What makes golf so challenging?Golf is a game of asymmetrical movements which places stresses on the body from multiple directions. Biomechanically, swinging a golf club is an intricate and abnormal action that incorporates the whole body. Now thinking about it mathematically, the average golf course is a stroke 72, meaning to shoot even on 18 holes, an individual’s round will consist of 72 shots. For all the non-professionals, this score lives in our beautiful imagination. However, working with our imagination, 72 golf shots are very similar to performing around 72 oblique crunches to one side! What could go wrong?
What could go wrong…The asymmetrical repetitive movements place the body under huge amounts of stress, leading to troublesome aches and pains, inevitably affecting your game. So before these aches and pains become a part of your game why not do something about it?
What to do?Due to the nature of ones swing, it causes rotation of the spine, imbalances in the muscles and limitations with regards to range of motion. With exercise we want to prevent these components by de-rotating the spine, addressing the muscular imbalances and increase ones range of motion. By doing this we have every intention of strengthening golfers, physically and mentally to improve their golf game.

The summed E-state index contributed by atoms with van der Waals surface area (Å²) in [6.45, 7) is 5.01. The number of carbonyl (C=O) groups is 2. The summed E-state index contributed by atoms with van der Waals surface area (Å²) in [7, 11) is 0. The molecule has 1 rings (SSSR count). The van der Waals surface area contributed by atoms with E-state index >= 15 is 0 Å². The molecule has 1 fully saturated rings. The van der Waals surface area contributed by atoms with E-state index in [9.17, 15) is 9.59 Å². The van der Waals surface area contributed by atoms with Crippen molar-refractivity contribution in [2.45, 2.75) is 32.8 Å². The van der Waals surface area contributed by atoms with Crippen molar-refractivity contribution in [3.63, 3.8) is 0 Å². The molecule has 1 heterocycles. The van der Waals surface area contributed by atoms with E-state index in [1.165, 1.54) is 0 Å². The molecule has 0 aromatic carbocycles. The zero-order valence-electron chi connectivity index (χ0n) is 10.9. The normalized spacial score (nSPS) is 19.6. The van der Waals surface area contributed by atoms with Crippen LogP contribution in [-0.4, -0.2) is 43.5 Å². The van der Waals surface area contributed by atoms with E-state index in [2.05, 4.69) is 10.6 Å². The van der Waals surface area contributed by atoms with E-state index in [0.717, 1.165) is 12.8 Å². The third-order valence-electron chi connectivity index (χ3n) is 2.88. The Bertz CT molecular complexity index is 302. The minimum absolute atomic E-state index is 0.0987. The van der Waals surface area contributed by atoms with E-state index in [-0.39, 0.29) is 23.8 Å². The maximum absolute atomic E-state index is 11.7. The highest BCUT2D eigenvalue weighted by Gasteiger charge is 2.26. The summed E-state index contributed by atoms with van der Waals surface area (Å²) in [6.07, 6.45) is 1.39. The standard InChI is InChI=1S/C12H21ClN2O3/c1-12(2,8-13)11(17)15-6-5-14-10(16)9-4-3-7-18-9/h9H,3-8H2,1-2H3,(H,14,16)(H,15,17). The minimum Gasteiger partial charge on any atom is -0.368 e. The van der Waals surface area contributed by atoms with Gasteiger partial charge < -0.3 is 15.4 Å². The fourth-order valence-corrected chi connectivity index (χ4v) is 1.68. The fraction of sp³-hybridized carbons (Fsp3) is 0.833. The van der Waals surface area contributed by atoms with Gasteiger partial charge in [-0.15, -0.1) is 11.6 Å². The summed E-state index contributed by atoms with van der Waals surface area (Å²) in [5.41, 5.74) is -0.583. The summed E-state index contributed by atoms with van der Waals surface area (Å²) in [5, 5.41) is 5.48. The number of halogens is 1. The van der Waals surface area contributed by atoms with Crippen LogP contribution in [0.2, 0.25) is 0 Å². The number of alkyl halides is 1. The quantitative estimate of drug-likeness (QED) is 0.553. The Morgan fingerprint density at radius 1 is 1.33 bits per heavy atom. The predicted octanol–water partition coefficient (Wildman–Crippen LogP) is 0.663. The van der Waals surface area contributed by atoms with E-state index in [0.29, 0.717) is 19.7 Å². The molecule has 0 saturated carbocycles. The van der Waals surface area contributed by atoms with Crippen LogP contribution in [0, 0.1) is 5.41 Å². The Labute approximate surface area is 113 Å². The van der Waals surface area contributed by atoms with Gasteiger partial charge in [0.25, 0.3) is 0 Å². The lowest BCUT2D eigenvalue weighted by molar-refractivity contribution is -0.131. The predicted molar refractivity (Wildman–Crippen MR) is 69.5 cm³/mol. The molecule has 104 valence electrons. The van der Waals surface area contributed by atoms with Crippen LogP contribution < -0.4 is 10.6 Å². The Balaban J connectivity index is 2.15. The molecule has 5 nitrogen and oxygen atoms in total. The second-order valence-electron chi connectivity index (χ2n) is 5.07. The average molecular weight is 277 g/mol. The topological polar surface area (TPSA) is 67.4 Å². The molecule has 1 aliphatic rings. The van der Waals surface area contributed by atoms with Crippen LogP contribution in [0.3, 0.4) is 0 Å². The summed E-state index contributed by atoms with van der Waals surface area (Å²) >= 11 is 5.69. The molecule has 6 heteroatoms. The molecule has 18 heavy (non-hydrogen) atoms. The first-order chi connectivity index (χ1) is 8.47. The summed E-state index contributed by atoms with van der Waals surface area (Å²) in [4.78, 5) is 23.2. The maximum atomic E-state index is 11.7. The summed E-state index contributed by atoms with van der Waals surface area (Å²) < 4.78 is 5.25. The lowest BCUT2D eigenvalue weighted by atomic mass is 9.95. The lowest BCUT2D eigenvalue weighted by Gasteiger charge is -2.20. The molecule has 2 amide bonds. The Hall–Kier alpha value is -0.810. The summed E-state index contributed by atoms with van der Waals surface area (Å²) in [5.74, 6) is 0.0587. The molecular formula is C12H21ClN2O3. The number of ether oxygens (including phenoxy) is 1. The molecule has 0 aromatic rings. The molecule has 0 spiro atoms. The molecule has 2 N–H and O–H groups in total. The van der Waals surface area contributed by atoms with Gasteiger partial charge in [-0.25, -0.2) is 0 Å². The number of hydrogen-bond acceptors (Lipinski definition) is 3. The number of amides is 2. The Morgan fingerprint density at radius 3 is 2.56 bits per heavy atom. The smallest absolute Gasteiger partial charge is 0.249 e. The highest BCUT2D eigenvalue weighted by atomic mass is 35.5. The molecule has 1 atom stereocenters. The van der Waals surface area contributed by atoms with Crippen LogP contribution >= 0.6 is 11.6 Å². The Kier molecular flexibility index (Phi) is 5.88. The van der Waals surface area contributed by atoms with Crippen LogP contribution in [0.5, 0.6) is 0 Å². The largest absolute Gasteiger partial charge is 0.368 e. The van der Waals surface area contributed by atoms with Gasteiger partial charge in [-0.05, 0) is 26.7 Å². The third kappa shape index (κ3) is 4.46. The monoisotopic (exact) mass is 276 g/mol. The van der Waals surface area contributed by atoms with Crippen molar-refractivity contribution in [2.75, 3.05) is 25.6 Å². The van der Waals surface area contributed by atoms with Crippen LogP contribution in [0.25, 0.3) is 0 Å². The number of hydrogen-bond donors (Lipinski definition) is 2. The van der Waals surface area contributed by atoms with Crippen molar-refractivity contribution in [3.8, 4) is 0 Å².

Go through the phases of prehabilitation.
Assess your golf posture and swing:
- Scrutinize your swing biomechanics, posture, stability and muscular strength and weaknesses.
Identify the demands:
- Observe what type of movements and demands golf places on your body.
Identify the risks:
- Recognize what risks your body may be under due to possible faulty swings, posture, instability or weakness.
What to incorporate into a golf prehabilitation program:The exercises need to be golf specific, therefore incorporating the demands of varying golf swings. No one person has an identical swing and therefore the program needs to be tailored towards the individual’s needs. All individual’s will identify different areas in need of attention however there are some common focus areas that should be addressed in all golfers. These areas involve increasing one’s trunk, hip and shoulder mobility and strengthening the hips and core. One exercise to improve trunk and shoulder mobility while addressing core and hip stability is:
Thoracic mobility and hip stability
- Sitting on a chair with the hips and knees at 90 degrees and back upright.
- Place a golf club/pole behind the shoulders, opening up the chest and externally rotating the shoulders.
- Squeezing the knees together, make sure the hips do not shift and displace the knees.
- Squeeze from the abdominal muscles and rotate the trunk, shoulders and head to one side. Return back to center and repeat on the other side.
To progress this exercise:
- Assume your golf swing position, knees slightly bent and back straight.
- Place a golf club/pole behind the shoulders, opening up the chest and externally rotating the shoulders, maintaining a straight back.
- Squeeze from the abdominal muscles and rotate the trunk, shoulders and head to one side.
- Return back to center and repeat on the other side.